The company expects fourth-quarter revenue (for the quarter ended Dec. 31) to come in at $324 million, up 2% year over year but falling far short of the company's $343 million guidance. Worse yet is the $0.28-to-$0.31-per-share earnings estimate, well below the $0.48-per-share guidance (and short of the $0.47 earned in the same quarter in 2004).
One warning sign from the third quarter is now flashing red. Inventories have been on a tear, while sales have not. Last quarter, inventories ballooned 25.5% on a measly 9% rise in sales. The company is guiding investors to expect year-end 2005 inventories 30% to 40% above the prior year's level. Ouch!
Fossil has a dubious spin on its inventory dilemma. After acknowledging a need to return to "more healthy stock levels" and predicting that bloated inventories will harm gross profit margins, Fossil still expects that its inventory woes won't hurt 2006 diluted earnings per share. Really? Call me crazy, but I suspect that it will take some deep discounts to get customers to carry that merchandise away -- especially since they've already passed it up.
The company's namesake Fossil watches are its core weakness. Domestic sales fell 17% in the fourth quarter, while lower-than-expected sales growth in Europe and Asia is a concern, too. Nonetheless, the company is surprisingly optimistic. First-quarter sales are expected to jump 9%. Full-year diluted earnings per share, bolstered by share repurchases that have lowered the number of shares outstanding, are forecast to come in at $1.05 a share. That's up from the $0.87 to $0.90 a share expected for 2005 (minus one-time benefits), but down from the $1.22 earned in 2004.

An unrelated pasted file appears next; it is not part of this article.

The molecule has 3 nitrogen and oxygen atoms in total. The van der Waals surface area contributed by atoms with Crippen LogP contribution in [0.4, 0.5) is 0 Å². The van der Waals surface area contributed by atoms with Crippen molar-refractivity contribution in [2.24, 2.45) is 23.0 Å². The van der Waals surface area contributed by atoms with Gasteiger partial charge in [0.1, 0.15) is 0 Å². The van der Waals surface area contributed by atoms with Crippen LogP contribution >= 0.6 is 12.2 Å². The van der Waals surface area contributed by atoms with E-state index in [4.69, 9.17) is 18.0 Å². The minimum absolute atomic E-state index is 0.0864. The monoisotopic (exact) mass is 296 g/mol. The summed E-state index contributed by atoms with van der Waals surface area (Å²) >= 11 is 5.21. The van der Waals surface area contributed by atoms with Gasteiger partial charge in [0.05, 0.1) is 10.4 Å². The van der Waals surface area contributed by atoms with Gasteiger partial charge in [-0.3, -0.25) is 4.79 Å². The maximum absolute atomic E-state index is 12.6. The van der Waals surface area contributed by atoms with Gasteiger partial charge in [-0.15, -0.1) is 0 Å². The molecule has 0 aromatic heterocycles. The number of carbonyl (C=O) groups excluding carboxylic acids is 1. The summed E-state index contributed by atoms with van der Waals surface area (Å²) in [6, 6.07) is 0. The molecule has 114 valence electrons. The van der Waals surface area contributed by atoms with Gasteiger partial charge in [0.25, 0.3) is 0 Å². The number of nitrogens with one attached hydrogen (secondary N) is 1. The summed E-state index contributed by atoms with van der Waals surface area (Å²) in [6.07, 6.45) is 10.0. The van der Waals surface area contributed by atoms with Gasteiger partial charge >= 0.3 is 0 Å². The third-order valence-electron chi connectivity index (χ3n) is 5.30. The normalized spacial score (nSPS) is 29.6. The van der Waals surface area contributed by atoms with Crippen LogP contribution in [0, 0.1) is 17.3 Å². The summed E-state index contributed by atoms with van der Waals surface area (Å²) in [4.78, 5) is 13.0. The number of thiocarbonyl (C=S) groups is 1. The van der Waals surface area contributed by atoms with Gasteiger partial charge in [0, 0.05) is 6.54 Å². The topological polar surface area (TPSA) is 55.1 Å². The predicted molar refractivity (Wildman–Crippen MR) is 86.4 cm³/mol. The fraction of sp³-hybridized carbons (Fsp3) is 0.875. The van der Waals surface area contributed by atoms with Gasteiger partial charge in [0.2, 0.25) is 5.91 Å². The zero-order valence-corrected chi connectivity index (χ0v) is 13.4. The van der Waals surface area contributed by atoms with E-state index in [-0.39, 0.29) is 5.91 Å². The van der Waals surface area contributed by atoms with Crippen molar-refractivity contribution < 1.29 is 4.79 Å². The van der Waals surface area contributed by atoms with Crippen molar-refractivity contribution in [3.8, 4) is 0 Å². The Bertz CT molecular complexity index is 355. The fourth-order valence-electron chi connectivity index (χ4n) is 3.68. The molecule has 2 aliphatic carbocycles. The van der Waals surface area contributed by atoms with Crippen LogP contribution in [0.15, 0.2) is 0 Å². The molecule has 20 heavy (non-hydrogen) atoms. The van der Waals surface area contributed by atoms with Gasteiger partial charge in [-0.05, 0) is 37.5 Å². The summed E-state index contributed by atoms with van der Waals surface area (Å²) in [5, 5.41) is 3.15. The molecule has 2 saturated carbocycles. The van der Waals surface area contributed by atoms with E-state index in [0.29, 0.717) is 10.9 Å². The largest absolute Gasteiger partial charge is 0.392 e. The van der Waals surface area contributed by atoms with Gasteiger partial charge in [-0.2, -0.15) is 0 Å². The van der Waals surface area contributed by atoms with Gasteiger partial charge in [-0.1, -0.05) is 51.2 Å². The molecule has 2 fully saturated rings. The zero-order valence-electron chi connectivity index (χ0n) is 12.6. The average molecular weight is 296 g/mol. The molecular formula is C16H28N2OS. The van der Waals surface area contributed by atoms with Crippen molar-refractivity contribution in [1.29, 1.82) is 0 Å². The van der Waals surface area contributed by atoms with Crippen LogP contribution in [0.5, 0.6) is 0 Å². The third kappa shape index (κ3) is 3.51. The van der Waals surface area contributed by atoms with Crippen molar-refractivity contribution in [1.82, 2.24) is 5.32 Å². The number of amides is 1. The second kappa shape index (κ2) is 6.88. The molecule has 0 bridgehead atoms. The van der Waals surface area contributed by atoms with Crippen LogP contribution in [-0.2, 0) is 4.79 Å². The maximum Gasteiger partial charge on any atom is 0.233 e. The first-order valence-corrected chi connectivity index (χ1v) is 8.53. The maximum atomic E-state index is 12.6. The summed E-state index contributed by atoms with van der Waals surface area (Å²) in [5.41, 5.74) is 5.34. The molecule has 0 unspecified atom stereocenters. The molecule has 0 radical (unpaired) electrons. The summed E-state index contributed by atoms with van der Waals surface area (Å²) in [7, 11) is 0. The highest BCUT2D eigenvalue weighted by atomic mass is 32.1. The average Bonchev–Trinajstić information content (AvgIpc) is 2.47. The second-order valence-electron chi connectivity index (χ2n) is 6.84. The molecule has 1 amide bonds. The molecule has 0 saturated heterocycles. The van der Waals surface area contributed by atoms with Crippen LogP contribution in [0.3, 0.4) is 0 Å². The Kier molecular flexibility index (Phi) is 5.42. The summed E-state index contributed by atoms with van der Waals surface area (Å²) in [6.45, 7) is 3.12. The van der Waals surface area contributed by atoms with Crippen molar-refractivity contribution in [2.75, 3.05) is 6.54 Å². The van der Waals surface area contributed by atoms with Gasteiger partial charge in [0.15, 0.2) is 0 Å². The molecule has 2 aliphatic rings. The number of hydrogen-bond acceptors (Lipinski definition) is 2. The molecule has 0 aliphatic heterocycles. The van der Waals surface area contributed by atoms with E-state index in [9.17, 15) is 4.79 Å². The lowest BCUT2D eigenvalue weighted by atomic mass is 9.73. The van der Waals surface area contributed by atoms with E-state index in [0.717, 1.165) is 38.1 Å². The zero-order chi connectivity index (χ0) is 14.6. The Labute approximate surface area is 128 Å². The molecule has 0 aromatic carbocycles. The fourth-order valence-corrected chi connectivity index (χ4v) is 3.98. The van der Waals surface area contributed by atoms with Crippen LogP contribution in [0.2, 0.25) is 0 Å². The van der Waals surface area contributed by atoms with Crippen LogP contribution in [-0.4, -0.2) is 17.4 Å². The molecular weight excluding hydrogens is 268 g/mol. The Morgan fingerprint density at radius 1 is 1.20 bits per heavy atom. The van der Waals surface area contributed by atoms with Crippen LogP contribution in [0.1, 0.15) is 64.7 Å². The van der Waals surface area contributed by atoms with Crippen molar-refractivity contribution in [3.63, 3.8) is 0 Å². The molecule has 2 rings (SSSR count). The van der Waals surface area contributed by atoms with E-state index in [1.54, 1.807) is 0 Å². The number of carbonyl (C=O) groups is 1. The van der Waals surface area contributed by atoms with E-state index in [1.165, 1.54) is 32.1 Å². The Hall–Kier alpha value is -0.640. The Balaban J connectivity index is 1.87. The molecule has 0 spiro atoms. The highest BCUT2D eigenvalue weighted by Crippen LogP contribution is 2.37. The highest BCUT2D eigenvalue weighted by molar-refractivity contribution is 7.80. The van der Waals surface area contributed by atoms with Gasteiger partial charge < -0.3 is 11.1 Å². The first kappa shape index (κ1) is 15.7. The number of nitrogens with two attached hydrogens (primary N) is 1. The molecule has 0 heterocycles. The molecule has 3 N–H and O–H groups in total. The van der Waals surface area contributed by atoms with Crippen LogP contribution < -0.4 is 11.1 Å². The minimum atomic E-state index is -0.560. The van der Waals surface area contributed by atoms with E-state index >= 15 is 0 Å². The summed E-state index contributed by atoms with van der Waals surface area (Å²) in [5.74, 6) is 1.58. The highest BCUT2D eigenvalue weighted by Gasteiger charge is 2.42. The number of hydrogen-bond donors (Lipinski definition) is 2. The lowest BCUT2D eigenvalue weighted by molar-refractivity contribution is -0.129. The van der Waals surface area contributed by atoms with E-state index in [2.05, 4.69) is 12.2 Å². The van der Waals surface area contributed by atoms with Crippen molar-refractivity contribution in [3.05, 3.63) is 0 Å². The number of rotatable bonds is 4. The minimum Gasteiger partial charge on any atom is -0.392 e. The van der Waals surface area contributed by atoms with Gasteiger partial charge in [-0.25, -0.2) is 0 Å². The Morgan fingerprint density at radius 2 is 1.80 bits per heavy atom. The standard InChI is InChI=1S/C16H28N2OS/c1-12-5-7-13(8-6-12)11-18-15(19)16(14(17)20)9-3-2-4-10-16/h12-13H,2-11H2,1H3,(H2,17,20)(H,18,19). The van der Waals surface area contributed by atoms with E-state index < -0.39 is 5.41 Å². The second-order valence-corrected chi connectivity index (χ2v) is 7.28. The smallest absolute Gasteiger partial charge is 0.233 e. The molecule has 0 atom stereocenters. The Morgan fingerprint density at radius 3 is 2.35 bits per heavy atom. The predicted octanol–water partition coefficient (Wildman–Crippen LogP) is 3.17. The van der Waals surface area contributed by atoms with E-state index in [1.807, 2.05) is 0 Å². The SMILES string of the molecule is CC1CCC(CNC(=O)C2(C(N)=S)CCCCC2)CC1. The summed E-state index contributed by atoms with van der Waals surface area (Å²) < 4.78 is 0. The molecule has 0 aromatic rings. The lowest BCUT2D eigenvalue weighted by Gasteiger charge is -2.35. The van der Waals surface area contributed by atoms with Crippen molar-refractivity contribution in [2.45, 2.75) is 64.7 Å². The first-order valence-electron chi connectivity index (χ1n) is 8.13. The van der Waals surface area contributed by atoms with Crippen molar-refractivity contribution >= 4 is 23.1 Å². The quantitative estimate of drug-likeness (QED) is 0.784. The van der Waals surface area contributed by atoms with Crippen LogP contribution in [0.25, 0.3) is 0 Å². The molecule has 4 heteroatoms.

A three-month chart of the stock shows that the shares have risen more than 40% since they hit a two-year low last October. Share purchases by the company's CEO and the announcement of a partnership with Wal-Mart
Fossil does have a strong balance sheet. Last quarter, the company had $73.2 million in net cash (cash minus total debt). But as readers have learned by watching Motley Fool Stock Advisor pick Gap's
Investors looking for a watchmaker with strong domestic sales should consider Movado